[May 9 2011]
In a reductionist yet poetic scenography orchestrated by Italian designer Enzo Mari, the doors to the mystical are opened. This is the late Jacques Kerchache, trailblazer and curator, and Anne Kerchache’s collection of the strange sculptures of the ancient West African Vodun religious cult and philsophical tradition. In light of Kerchache’s fight to recognising the primitive arts beyond a purely ethnographical view, the exhibition unfolds as a journey into experiencing the readymade art of Voodoo. A curious encounter with the guardian sculptures outside anonymous houses, a black darkened room with Bocio sculptures in individual glass cases ensues. These are the theatrics of the spiritual world, not far from those imagined in Wes Craven’s cult Eighties horror film, The Serpent and the Rainbow. Messengers of the invisible, these fetishes called Bocioact act as mediators with divine energies, their language as complex as it is impenetrable. From chain bondage to rodent jaws, iron-sealed lips, mirrors, locks and stakes – all covered in a thick layer of sacrificial material – sculpture as symbolic writing for ritual use is one that is also a collaborative art. Created from an exchange between the commissioner and the Vodun diviner, each material has its own significance. The double-headed sculptures are most unusual, representing ego and spirit. In the pursuit to access a world beyond reality, the alchemical sculpture speaks of the rawest human conflicts tensing between protection, power and danger.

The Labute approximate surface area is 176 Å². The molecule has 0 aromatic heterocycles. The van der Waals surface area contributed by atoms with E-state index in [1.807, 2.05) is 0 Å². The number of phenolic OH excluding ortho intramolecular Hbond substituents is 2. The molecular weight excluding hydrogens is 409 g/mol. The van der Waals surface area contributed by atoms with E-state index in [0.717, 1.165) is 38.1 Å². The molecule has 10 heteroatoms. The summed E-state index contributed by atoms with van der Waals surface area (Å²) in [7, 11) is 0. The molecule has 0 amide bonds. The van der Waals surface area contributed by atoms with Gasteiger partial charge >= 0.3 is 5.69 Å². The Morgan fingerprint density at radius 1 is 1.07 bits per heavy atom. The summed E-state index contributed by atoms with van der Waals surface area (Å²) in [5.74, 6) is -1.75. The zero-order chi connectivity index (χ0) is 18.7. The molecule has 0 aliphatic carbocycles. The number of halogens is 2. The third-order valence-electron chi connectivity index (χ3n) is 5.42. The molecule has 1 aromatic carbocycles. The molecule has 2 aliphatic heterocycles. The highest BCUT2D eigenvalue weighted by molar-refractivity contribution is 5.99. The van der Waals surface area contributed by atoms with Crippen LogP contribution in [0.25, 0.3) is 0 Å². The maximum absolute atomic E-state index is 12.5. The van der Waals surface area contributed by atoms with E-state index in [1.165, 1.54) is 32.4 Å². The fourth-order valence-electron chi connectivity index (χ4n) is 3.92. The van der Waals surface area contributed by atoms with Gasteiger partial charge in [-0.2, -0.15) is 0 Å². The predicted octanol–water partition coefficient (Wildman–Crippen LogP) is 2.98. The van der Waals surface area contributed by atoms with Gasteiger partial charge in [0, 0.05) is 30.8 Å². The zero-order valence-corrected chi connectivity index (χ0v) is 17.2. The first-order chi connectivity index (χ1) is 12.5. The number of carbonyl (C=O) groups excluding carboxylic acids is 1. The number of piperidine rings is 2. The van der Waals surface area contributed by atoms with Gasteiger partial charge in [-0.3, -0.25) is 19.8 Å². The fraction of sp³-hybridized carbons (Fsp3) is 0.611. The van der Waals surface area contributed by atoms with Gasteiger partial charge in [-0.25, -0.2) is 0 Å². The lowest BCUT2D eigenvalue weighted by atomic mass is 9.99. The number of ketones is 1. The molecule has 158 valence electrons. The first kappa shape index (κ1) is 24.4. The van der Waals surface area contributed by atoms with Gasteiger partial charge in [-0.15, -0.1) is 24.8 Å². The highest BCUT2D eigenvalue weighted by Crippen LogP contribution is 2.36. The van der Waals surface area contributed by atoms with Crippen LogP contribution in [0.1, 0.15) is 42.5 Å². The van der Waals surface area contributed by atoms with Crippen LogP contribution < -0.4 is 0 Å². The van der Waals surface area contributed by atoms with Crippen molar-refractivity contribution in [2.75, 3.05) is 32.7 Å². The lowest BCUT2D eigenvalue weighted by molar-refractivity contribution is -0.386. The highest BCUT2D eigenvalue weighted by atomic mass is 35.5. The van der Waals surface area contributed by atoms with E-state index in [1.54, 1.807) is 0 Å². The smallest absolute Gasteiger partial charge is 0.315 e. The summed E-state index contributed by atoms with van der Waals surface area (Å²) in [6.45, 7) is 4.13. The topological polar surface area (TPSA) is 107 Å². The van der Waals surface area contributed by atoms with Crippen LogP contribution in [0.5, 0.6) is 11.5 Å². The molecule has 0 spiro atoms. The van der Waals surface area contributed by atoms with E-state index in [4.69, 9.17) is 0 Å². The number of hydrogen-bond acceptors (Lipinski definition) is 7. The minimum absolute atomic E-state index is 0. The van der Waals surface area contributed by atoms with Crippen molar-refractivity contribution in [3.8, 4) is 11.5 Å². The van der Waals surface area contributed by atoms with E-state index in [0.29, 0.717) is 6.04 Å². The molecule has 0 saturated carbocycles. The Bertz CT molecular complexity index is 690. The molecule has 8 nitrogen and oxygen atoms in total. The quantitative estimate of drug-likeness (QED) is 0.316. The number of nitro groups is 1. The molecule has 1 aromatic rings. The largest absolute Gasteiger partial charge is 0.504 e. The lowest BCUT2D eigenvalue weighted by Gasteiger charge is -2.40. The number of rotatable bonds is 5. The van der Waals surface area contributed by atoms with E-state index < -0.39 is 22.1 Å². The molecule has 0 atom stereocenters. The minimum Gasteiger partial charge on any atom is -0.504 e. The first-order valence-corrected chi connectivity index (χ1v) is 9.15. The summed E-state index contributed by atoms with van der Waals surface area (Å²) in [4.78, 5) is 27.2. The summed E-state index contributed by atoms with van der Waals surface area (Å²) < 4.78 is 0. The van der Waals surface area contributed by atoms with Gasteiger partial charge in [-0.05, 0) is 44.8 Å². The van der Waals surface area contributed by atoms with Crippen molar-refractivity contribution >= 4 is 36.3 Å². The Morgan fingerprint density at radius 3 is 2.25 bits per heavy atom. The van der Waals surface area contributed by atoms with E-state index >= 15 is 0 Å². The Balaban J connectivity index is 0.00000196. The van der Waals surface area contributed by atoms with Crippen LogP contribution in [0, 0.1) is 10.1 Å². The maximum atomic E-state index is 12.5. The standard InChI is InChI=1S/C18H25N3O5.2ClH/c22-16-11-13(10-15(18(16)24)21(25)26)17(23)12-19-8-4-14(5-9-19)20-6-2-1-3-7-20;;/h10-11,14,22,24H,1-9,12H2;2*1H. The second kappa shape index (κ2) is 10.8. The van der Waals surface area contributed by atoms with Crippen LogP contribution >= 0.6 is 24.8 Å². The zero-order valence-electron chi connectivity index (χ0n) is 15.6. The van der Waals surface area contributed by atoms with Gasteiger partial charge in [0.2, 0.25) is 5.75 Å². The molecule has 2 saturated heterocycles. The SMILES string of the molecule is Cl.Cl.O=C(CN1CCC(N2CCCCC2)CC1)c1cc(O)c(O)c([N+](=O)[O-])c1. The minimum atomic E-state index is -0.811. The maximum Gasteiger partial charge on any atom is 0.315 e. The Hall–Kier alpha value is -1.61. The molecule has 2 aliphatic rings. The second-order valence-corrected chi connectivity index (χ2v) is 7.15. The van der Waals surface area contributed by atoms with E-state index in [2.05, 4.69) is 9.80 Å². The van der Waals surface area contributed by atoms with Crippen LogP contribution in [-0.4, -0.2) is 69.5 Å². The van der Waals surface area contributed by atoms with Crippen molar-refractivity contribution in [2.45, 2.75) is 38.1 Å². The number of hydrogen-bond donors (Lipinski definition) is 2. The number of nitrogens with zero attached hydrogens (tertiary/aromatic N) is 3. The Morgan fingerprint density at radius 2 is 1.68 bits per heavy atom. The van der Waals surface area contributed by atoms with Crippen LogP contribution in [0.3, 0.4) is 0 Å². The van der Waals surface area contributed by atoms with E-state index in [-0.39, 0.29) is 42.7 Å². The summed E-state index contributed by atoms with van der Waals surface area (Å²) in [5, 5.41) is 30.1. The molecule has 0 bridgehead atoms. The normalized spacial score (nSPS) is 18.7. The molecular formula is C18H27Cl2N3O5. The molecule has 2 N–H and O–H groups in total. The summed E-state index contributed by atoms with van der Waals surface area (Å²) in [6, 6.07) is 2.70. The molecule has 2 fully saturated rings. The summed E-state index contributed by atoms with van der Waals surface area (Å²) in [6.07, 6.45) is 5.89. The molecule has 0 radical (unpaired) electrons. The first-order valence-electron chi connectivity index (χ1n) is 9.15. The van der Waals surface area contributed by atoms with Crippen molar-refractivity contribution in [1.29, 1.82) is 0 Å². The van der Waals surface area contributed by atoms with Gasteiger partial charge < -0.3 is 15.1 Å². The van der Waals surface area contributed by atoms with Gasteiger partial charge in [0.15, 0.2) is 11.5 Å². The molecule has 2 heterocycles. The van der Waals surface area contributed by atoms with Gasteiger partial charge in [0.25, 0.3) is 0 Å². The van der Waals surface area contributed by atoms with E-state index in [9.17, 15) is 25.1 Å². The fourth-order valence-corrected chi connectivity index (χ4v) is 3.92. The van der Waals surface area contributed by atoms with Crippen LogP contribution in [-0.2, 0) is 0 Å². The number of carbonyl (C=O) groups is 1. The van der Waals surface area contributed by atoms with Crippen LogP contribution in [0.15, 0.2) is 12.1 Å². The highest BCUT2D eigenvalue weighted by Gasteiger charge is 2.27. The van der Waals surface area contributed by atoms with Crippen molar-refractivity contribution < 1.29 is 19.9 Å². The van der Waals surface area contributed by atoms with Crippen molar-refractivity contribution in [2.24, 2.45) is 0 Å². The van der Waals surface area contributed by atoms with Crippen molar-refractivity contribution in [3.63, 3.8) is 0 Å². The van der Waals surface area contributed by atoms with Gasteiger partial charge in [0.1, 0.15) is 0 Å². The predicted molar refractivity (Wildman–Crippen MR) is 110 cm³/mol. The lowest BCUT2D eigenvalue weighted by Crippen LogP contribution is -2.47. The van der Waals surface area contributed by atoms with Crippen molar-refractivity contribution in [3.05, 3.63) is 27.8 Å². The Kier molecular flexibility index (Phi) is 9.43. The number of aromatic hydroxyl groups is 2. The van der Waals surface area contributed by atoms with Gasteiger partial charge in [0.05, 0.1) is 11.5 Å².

Vaudou is on view until 25 September at the Fondation Cartier pour l’art contemporain, 261 Boulevard Raspail, Paris.
Photo and text Sophie Pinchetti